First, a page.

Beyond that, New York's spacing is just better when McCarty and Luyindula are paired in central midfield. Luyindula will stay up a little bit higher, taking defenders away and opening up lanes for McCarty to do this:

And this:

There are, perhaps, some clues as to the spacing issue when looking at Cahill's Opta Chalkboard events vs. Luyindula's:

CAHILL

LUYINDULA

Spacing is key for the Red Bulls, who lack a Federico Higuaín-type playmaking genius to unlock compact defenses. Right now the spacing is better when Luyindula's out there, and that's something Mike Petke's going to have to figure out.


A few more points to make...

7. The guys who are supposed to deliver have been delivering. Nguyen, Pedro Morales, Chris Wondolowski, Alvaro Saborio, Vicente Sánchez, Chad Marshall, Wright-Phillips, Obafemi Martins, Graham Zusi, etc. etc. etc. seemingly ad infinitum. Say what you want about the salary cap, but the good teams seem to have figured out how to spend what they've got.

6. Pass of the week? How about this from Martins in Seattle's 2-1 win over Philadelphia:

That single pass cut out six Union defenders. It narrowly edged out THIS brilliance from Higuaín.

5. Chivas TBD are in big trouble after their latest loss, a 4-1 thumping vs. Houston. I can understand struggling in attack given the loss of Tommy McNamara and the fact that Cubo Torres is the only reliable goal threat, but their midfield and defense have been putrid. They basically didn't track Boniek García at all, and were out of the game at halftime.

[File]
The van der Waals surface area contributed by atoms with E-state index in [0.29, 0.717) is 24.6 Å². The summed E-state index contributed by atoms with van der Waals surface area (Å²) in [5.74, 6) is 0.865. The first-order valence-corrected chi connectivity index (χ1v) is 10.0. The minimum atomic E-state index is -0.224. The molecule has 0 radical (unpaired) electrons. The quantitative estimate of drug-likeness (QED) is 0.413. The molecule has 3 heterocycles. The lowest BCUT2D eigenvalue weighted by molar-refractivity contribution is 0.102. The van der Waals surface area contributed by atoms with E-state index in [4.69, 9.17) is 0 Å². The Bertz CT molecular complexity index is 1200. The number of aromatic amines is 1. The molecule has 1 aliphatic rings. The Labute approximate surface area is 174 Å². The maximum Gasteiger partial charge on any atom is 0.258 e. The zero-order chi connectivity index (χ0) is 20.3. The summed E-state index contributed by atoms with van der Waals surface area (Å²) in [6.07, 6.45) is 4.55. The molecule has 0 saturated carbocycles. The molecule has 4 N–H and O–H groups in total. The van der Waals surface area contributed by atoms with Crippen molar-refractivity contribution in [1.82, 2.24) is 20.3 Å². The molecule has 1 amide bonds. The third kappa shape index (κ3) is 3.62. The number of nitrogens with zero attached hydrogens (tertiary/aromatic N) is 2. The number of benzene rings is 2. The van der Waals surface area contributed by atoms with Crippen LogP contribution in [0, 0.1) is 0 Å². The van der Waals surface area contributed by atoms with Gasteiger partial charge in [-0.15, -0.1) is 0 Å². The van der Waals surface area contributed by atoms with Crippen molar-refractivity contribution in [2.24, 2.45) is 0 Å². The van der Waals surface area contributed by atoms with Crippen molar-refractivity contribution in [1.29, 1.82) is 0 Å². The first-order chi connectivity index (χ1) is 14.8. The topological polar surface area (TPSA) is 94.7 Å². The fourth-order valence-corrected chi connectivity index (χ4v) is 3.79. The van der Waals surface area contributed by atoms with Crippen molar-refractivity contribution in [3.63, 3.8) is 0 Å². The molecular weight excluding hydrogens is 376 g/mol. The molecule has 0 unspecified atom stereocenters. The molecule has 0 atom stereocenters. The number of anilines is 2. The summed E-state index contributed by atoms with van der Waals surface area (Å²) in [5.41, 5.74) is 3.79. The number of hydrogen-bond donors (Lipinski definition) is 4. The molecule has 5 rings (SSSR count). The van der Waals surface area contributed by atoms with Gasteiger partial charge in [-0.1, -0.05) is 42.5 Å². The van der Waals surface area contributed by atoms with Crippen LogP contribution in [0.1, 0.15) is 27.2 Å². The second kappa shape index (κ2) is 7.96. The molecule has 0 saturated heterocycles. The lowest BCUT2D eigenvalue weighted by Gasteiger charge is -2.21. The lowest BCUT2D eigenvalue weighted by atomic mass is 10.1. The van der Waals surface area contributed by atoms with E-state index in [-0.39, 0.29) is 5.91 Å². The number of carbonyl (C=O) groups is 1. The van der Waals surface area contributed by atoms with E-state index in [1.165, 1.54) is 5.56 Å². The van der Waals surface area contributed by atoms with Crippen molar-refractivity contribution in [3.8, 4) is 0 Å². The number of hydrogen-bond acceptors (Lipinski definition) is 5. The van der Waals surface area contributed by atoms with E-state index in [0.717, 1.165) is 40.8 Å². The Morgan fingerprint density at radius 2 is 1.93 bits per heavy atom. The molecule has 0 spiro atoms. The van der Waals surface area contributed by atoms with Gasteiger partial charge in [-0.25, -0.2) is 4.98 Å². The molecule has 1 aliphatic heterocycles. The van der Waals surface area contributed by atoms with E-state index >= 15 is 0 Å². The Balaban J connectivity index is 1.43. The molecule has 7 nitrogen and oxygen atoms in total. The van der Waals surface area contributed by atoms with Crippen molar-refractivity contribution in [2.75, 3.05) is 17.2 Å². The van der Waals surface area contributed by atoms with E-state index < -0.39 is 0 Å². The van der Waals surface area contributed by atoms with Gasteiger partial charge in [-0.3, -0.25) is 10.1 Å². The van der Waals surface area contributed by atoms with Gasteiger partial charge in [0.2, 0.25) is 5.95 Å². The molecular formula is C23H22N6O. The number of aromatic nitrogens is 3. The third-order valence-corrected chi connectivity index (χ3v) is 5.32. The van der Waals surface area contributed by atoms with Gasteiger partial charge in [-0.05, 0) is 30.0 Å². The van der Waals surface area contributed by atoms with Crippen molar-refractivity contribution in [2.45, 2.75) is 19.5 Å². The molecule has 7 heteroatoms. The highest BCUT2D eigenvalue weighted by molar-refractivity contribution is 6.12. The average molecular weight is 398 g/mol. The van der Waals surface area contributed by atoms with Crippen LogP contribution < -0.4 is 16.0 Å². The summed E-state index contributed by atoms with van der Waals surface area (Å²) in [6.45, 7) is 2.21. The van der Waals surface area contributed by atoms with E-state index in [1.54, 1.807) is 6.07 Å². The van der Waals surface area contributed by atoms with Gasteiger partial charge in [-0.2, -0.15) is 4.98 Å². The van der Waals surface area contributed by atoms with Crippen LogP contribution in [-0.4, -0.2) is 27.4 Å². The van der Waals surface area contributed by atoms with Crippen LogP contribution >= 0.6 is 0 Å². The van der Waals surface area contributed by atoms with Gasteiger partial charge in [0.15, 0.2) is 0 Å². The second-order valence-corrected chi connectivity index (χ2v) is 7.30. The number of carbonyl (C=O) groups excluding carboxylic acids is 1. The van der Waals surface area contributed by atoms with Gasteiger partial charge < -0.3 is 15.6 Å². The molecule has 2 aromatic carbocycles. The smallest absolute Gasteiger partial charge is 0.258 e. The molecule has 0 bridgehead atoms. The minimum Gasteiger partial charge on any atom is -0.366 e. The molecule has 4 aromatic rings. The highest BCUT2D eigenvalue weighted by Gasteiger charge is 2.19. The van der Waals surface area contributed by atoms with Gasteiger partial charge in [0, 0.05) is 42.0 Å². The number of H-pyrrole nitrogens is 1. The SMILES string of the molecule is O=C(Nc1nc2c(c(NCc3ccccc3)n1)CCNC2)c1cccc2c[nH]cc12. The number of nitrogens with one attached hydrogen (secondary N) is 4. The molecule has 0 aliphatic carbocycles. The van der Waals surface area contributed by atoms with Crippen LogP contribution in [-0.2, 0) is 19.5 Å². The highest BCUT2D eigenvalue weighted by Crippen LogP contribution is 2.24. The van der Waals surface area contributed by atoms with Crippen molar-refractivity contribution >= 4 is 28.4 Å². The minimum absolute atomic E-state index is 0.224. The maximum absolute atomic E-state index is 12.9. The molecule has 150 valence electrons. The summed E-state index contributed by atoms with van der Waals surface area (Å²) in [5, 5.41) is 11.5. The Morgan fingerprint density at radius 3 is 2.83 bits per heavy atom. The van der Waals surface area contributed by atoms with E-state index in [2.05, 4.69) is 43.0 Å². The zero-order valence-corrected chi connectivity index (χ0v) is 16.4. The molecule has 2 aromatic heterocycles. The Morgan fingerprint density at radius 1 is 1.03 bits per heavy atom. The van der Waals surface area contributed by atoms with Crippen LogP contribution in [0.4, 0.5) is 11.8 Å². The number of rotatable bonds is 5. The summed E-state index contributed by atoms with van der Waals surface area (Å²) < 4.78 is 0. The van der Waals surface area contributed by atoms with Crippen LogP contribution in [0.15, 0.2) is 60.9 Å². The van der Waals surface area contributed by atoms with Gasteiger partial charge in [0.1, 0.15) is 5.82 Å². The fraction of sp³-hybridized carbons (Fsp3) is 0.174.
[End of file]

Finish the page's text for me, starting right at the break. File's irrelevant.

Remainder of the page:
4. The Colorado Rapids fixed what ailed them last week against Seattle, gumming up the middle against the Galaxy and riding Sánchez's golazo to a 1-0 win. Stefan Ishizaki has given LA some honest work from that No. 10 role, but you've got to wonder if the call for youngster Raul Mendiola comes sooner rather than later.

3. Deshorn Brown's heel-flick attempt is absolutely obscene. Go to the 1:13 mark on THIS video to behold it in all its glory.

2. Portland are finally off the schneid thanks to some late heroics from Max Urruti in a 3-2 win over D.C. United. The Timbers still don't look like the 2013 Timbers – they're allowing a ton of possession, and probably more chances than they'd like – but now they have three points to build on, and a hot goalscorer in Gastón Fernández.

One thing to note: Despite Futty Danso's own-goal, they have been much better defending set pieces over the past month. 

1. Epic, memorable collapse from the Fire in that 3-2 loss to RSL. The only good news – and for a team that's winless so far into the season, you really do have to kick over some rocks to find any – is that with Shipp and Benji Joya, they've found a midfield combo to ride for the next decade.